Vintage Colorsound Supa Tonebender (1973)

A nice reader of the blog lend me this super cool Colorsound "Supa" Tonebender, from 1973! Someone he knows found it in his garage and gave it to him (true story!). Colorsound is an old English brand that produced pedals during the late sixites. One of the most famous pedals they have produced is the Tonebender.

The Tonebender is a fuzz that existed in several versions: Mk1, Mk1.5 (yes!), MK2 (famous because used by Jimmy Page a lot), MK3 (with a third knob)... All versions are really different, and the circuit changed a lot from one version to another. You did not know the Tonebender? Read my post about the different types of fuzz! This "Supa" Tonebender is a version of the tonebender that appeared in 1973. Here it is:
Colorsound supa tonebender fuzz
Nice looking pedal huh? The enclosure is huuuge! At that time, guitar players did not have pedalboards, and circuits were rather big (we will see it later). Manufacturers preferred to make reliable, kick-proof pedals made for the stage and live situations.

It has 3 knobs: volume, sustain and tone... Does it evoke something to you? Yes, you are right: Big Muff! This "Supa" Tonebender is indeed a Big Muff clone! It is a slightly modified Big Muff Ram's head "violet era" as we will see later.
Colorsound supa tonebender fuzz
(note the inverted "amplifier" and "instrument" input, like on vintage fuzz faces).

Inside, we find a nice vintage brown circuit! Pots are "made in UK" (globalization was not really happening in 1973 ^^), carbon-film resistors, and some funny old film capacitors! Everything is wired with a 2PDT, with no LED (that were not available commercialy yet!)
Colorsound Supa Tonebender circuit
We can see 4 transistors, 470pF capacitors, everything that is included in a classical Big Muff circuit. Transistors are BC169B, silicon transistors with a hfe of about 200-250, which is quite a good range for a Big Muff (nice intermediate between high and low gain). You can still find some on ebay, contrary to EHX 2n5133, but are a bit expensive (2/3 euros for one transistor...).

If you look carefully, you can see that there are only 2 diodes... Three components are missing: 2 diodes and the coupling capacitor of the first gain stage. However, there are still holes for them on the board!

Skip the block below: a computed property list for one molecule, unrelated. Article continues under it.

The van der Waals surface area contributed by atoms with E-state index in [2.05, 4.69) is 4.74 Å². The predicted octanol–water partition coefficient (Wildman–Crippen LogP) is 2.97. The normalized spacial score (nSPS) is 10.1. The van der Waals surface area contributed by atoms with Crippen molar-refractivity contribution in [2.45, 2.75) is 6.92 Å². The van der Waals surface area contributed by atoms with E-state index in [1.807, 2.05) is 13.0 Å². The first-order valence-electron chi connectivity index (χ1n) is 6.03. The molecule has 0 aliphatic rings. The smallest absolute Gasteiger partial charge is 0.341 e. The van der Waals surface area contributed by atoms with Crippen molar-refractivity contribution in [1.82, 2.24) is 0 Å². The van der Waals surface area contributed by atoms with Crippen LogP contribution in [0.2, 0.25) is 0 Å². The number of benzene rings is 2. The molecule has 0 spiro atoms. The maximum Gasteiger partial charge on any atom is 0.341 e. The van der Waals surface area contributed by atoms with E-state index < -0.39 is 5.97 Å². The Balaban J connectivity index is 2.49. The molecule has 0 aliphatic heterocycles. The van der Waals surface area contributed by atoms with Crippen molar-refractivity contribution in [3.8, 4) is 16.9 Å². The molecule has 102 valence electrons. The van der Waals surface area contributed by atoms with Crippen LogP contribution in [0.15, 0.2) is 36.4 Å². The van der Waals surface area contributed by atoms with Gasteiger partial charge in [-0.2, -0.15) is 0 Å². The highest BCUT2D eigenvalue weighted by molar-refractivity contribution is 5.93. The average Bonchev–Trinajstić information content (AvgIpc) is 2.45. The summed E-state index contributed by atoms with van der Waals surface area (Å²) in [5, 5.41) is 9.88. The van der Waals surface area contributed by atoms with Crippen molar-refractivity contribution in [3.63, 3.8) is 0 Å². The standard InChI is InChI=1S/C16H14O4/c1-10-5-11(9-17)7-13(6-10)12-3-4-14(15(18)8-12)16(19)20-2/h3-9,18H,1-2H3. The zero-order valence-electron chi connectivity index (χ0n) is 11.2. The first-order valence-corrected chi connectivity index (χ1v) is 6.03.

Colorsound Supa Tonebender circuit transistors
It seems like Colorsound staff wanted to copy the Big Muff circuit entirely, and then changed their mind (ethics?), and remove the 2 diodes and coupling cap of the first gain stage. However on the first versions of the PCB like this one, the holes are still there!

Beneath the PCB, it is quite funny looking! It is a really curvy PCB, traced by hand, that evokes the first PCB of the 60s/70s. The PCB of the first Dallas Arbiter Fuzz face looks like this PCB.
Colorsound Supa Tonebender circuit
Nice looking pedal, vintage and all original!

How does it sound?

The gain potentiometer is a bit noisy, and there is a slight volume drop when pushed to max. It is probably a small deffect of the pots, that are usually the first components that get damaged. Unfortunatelly, these potentiometers are no longer in production, and not easy to replace without damaging / definitely alterate the pedal. I would rather have a bit of noise when turning the knobs than modifying heavily this cool vintage pedal!

It sounds a lot like a Big Muff: compressed, heavy sounding device! The removed diodes of the first stage make it louder in volume, but it is still quite compressed and heavy sounding. Lot of bass too! Like a lot of Big Muff, it does not clean very well with the volume knob.

Tracing the circuit

Ok, lets trace the circuit of this wonderful pedal! We want to trace the circuit schematic with the component's nature and values. Usually, I use GIMP (or photoshop, as you want), to make this kind of pictures:
Supa tonebender circuit
To do that, I take a picture of the top and bottom of the circuit. I make the top part transparent a bit, reverse the colors of the bottom part, and adjust with the different tools of GIMP (scale and perspective)

You can see that the empty spaces with the holes let for the missing components are still connected to the circuit via the PCB. Thus, it should be possible to "mod" this Supa Tonebender to transform it into a Ram's Head violet era! However, I prefer to let it as is, all original!

Ok, so let's go! let's trace the global circuit:
Supa tonebender circuit

OK know that we have all the values, the ground and +9V buses marked, we can start tracing the circuit. As we know that it is inspired by a Big Muff, we can look at the classical schematic of the Big Muff to help us.

The input goes through a 33k resistor, then a 0.1uF capacitor. The capacitor is then connected to a 100k resistor connected to ground, that is also connected to the first transistor collector and a 470k resistor... It is the first gain stage of a Big Muff!
Beware, BC169B have a weird pinout layout!
BC169B pinout
So the 100k resistor is connected to the base of the transistor. Here is the traced schematic:
Colorsound Supa Tonebender schematic
Yes, it is a slightly modified Big Muff... Nothing really new! You can easily make one with a Big Muff PCB, just remove the clipping diodes and capacitors on the first stage. That is exactly what Colorsound did after all ;)

I hope that this will be useful to you!
If you want to know how it works, read my article about the circuit analysis of the Big Muff.
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1 Comment

Hi! I was very impressed to turning big muff into tonebender. i'd like to add another footswitch with led indication before first clipping section in big muff, but i dont know how to connect a led diode without voltage drop or any impact (asymmetric clipping) on circuit. is there any suggestion please?